Global clock generator circuitry 150 is not part of channel 10. Circuitry 150 is similar to circuitry 140, but rather than producing output signals that are only usable in one channel 10, circuitry 150 produces two sets of output signals—one set that is usable in as many as four channels 10 (e.g., the four channels associated with one CMU 50), and another set that is usable in as many as eight channels 10 (e.g., the eight channels associated with two CMUs 50). Note in this connection that the output signals of both PLLs 110 in a CMU are applied to the mux 120 in each channel 10 associated with that CMU. The X4CLK[4:0] output signals of circuitry 150 are also applied to all four channels 10 associated with a CMU 50. The X8CLK[4:0] output signals of circuitry 150 are applied to all eight channels 10 associated with two CMUs 50. Circuitry 150 may operate on output signals of a selected (or selectable) one of the PLLs 110 of one or more CMUs 50.
Within each channel 10, mux circuitry 160 allows selection of the X1CLK[4:0] output signals of the local clock generator circuitry 140 in that channel, the X4CLK[4:0] output signals of global clock generator circuitry 150, or the X8CLK[4:0] output signals of global clock generator circuitry 150. Accordingly, this arrangement allows each channel 10 to operate relatively independently (use of X1CLK signals), to operate together with as many as three other channels 10 (use of X4CLK signals), or to operate together with as many as seven other channels 10 (use of X8CLK signals), depending on the requirements of the communication protocol and application being implemented. Channels that are used together may be referred to as synchronized channels. The selections made by mux 160 are another of the functions of channel 10 that can be controlled by circuitry 60.
From the foregoing, it will be seen that clock multiplexer circuitry 160 can select a different clock source, depending on the desired operating mode of channel 10. For single-channel mode, mux 160 selects X1CLK[4:0], whereby channel 10 operates at its own independent data rate. For four-channel mode, mux 160 selects X4CLK[4:0], whereby as many as four channels associated with CMU 50 share the same clocks so that they are synchronized and operate at the same data rate. For eight-channel mode, mux 160 selects X8CLK[4:0], whereby as many as eight channels share the same clocks so that they are synchronized and operate at the same data rate.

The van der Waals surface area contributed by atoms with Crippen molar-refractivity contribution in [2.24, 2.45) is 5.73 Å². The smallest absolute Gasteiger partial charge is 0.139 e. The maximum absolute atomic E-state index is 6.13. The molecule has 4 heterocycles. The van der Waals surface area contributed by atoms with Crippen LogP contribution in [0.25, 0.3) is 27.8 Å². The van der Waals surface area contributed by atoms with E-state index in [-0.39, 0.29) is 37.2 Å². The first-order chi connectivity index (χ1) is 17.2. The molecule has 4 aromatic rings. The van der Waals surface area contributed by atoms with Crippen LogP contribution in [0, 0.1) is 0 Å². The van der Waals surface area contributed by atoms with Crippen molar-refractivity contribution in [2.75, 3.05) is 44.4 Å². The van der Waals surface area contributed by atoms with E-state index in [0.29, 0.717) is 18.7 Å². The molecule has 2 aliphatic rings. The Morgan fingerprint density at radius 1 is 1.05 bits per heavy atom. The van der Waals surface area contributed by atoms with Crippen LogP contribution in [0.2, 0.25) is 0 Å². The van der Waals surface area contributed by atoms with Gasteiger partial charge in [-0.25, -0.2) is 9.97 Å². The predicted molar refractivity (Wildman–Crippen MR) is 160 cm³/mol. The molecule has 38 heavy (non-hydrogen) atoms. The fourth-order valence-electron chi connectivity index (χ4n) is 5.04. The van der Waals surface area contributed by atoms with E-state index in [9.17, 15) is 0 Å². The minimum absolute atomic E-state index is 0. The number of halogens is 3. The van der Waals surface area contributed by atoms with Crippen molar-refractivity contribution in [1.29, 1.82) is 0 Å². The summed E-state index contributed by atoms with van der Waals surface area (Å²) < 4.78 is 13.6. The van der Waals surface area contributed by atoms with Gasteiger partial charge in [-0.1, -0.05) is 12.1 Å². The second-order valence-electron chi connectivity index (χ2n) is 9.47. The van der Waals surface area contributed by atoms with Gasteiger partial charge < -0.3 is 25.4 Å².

The output signals of mux 160 are applied to mux circuitry 170, to clock driver circuitry 180, and (in the case of the low frequency clock signals LFCLK_P and LFCLK_N) to frequency divider circuitry 190.
Circuitry 190 optionally divides the frequency of the low frequency clock signals by 2. This frequency division is used when PCS 20 is supplying parallel data in 20-bit mode or 16-bit mode. If PCS 20 is supplying parallel data in 10-bit mode or 8-bit mode, the low frequency clock signals bypass division by 2 in circuitry 190. Whether or not there is frequency division by 2 in circuitry 190 is another function of channel 10 that can be controlled by circuitry 60.
The output signals of circuitry 190 are the low frequency clock signals applied to multiplexer circuitry 170. These are the signals that control intake of parallel data from PCS 20. Their frequency (or attributes of their frequency) correspond to the rate at which PCS 20 outputs parallel data. Mux circuitry 170 also includes circuitry (or at least routing) for deriving above-mentioned signal CLK_DIVTX from the low frequency clock signals output by circuitry 190. As noted earlier, PCS 20 outputs parallel data (whether 8 bits, 10 bits, 16 bits, or 20 bits) on each rising edge of CLK_DIVTX.
Clock driver circuitry 180 drives and balances the central clocks for the rest of serializer 10. The nature of the output signals of circuitry 180 will be apparent from the further discussion below.